Spotlight: artistic purpose & progress

July 28, 2021

Valerie is a visual artist pushing through boundaries to make a creative lifestyle for herself. She’s developed skills in graphic design, illustration, and clothing design. 

Valerie’s spikeview helps her articulate her personal narrative. She took some time to share her insights about her artistic purpose and tracking the progress she’s making.

Why make art? What’s the satisfaction or drive?

Art was first a form that I got involved with to portray my ideas and feelings that I could not bring myself to present to the world. Feelings of loneliness or ideas of some mystified evil could be drawn out and held in my work. 

I thought of my sketchbook as something of a therapist. I used to doodle a lot on papers, and friends would ask me to draw them. I drew more and more, both as a hobby and to practice my craft. I realized it made me much happier than I used to be. 

The original idea of drawing out my feelings was pushed aside and I realized art-making had become a passion. Slowly when I shared my art to the world, I got good feedback and developed my own unique style of concepts, drawing, and shading. 

Art then expanded to different forms, and made me push to expand my skills and knowledge so I can pursue a creative lifestyle.

Why is an arts portfolio so important?

A portfolio is essential for a visual artist like me because of its capability to display the lifelong progression and work that had gone into creating my pieces. 

Any consumer or client would want to see what you are able to do and what you represent before deciding to work with you. Just like any employer would require a background check or ask for any past work experience in order to conduct that you are the right candidate for a position.

A portfolio is essentially the visual story of my history and experience as an artist. It’s the background check for someone considering hiring me for a commission. You can browse and observe the different works and show the amount of effort and time you have invested in your craft.

How to present yourself to clients looking for different types of art or design? 

If clients are segmented, I don’t limit them to just a certain portion of my portfolio. I believe it’s a useful idea to show everything that you can do as long as it’s in the same general line of work.

I may do illustrations and graphic designs, and the client may have asked for a logo concept, however, I don’t see any reason to only show them a logo portfolio. Clients need to see my creative approach across disciplines.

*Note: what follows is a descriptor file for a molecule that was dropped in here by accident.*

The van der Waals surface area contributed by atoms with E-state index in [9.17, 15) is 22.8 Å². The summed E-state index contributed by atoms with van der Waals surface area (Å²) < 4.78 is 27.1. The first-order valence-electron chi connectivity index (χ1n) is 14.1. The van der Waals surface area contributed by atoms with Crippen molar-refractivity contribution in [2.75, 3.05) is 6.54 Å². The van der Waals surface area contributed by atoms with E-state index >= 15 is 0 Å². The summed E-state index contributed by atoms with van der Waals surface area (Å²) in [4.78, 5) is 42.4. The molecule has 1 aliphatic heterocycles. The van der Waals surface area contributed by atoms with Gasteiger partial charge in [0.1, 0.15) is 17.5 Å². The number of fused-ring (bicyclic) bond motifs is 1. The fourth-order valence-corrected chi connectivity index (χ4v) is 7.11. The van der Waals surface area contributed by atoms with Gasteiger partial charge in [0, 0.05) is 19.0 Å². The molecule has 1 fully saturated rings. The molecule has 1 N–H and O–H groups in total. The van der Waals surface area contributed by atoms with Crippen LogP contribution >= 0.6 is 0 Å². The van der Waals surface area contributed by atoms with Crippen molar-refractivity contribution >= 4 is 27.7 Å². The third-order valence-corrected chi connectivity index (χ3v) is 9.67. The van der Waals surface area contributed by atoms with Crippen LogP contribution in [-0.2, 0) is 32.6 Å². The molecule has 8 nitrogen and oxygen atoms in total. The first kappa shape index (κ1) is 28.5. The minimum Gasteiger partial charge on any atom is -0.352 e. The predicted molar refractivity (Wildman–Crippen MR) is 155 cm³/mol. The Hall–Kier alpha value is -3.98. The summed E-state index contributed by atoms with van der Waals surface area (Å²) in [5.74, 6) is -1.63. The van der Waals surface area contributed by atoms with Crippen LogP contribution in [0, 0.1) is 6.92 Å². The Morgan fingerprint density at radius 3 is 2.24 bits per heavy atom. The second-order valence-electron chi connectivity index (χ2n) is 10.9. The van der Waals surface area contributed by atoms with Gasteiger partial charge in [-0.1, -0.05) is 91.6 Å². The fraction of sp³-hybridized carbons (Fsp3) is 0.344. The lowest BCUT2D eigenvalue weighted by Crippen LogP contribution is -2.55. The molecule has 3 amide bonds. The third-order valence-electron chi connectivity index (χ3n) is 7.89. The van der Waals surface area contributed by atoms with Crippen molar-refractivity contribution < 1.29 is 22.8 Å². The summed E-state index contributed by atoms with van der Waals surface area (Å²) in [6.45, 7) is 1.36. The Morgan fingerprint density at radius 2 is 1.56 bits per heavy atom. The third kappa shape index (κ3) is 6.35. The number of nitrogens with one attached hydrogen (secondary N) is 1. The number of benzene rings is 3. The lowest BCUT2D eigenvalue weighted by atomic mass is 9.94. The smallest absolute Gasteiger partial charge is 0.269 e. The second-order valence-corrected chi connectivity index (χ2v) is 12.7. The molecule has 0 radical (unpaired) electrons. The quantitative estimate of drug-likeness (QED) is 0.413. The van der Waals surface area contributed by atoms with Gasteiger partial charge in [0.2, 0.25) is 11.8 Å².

When it comes to art, each segment is connected to one another in some way. I would like to present all my work to the client in order for them to understand my entire design journey and experience.

What type of commissions have you received?

At first, I charged just a couple dollars for a small tattoo design. Then I began getting commissions from underground artists who would pay me $20 to $30 for album covers to be posted on Soundcloud, Apple Music, etc. My commissions transitioned to logo designs and clothing designs that were printable. 

My first big assignment was a commission from D.Hill. He produced music for rappers Lil Uzi Vert and Future, including Future’s hit song “Life is Good” featuring Drake. I created a logo for his brand High Hill and rebranded the Forever Broken clothing line of his cousin. 

Progressively, I’ve gotten more commissions that made me learn Adobe Photoshop and Illustrator in order to understand the process of design. Multiple Instagram clothing brands have approached me to design certain concepts. Some brands are interested in purchasing illustrations of mine to sell products with their logo and name on it. 

I started making designs for Rose In Good Faith, Eternal Art Wear, and more. As I’ve grown, I’ve been able to more than double my design prices, now in the $100 range. I still get commissions asking for drawings for certain things, but they have mainly been for clothing designs where I get to use my creative expertise to improvise on their original ideas.

How can your spikeview help grow your business to meet your creative lifestyle goals?

Having my business on spikeview, I am able to market my design portfolio to demonstrate my artistic journey, including experience and references. People who are interested can message me about commissions or just to talk with me about life as a young creative. 

With knowledge on Photoshop and Illustrator, I can help others who want to learn more about these softwares or want to dig deeper in the art field. Not only does this benefit them but I can get more recognition and awareness as to who I am and what I do.

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